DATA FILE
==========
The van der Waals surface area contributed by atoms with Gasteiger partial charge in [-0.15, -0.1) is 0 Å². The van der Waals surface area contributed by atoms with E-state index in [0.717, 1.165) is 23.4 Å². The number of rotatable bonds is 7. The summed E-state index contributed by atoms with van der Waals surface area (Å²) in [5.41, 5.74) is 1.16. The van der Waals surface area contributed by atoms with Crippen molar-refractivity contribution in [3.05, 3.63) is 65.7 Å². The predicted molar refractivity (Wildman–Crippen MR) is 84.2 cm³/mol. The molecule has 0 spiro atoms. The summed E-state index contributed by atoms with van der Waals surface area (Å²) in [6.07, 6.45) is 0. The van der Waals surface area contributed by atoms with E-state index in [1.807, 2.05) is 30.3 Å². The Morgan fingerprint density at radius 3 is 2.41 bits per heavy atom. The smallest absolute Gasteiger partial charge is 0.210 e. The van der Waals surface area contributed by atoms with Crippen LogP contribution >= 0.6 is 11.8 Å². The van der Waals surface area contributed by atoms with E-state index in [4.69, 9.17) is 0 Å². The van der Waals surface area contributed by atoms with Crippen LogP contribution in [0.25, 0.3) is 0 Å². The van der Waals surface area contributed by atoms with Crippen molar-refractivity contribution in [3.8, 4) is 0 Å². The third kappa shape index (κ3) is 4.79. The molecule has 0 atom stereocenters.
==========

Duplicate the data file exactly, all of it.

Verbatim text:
The van der Waals surface area contributed by atoms with Gasteiger partial charge in [-0.15, -0.1) is 0 Å². The van der Waals surface area contributed by atoms with E-state index in [0.717, 1.165) is 23.4 Å². The number of rotatable bonds is 7. The summed E-state index contributed by atoms with van der Waals surface area (Å²) in [5.41, 5.74) is 1.16. The van der Waals surface area contributed by atoms with Crippen molar-refractivity contribution in [3.05, 3.63) is 65.7 Å². The predicted molar refractivity (Wildman–Crippen MR) is 84.2 cm³/mol. The molecule has 0 spiro atoms. The summed E-state index contributed by atoms with van der Waals surface area (Å²) in [6.07, 6.45) is 0. The van der Waals surface area contributed by atoms with E-state index in [1.807, 2.05) is 30.3 Å². The Morgan fingerprint density at radius 3 is 2.41 bits per heavy atom. The smallest absolute Gasteiger partial charge is 0.210 e. The van der Waals surface area contributed by atoms with Crippen LogP contribution >= 0.6 is 11.8 Å². The van der Waals surface area contributed by atoms with E-state index in [4.69, 9.17) is 0 Å². The van der Waals surface area contributed by atoms with Crippen LogP contribution in [0.25, 0.3) is 0 Å². The van der Waals surface area contributed by atoms with Crippen molar-refractivity contribution in [3.8, 4) is 0 Å². The third kappa shape index (κ3) is 4.79. The molecule has 0 atom stereocenters.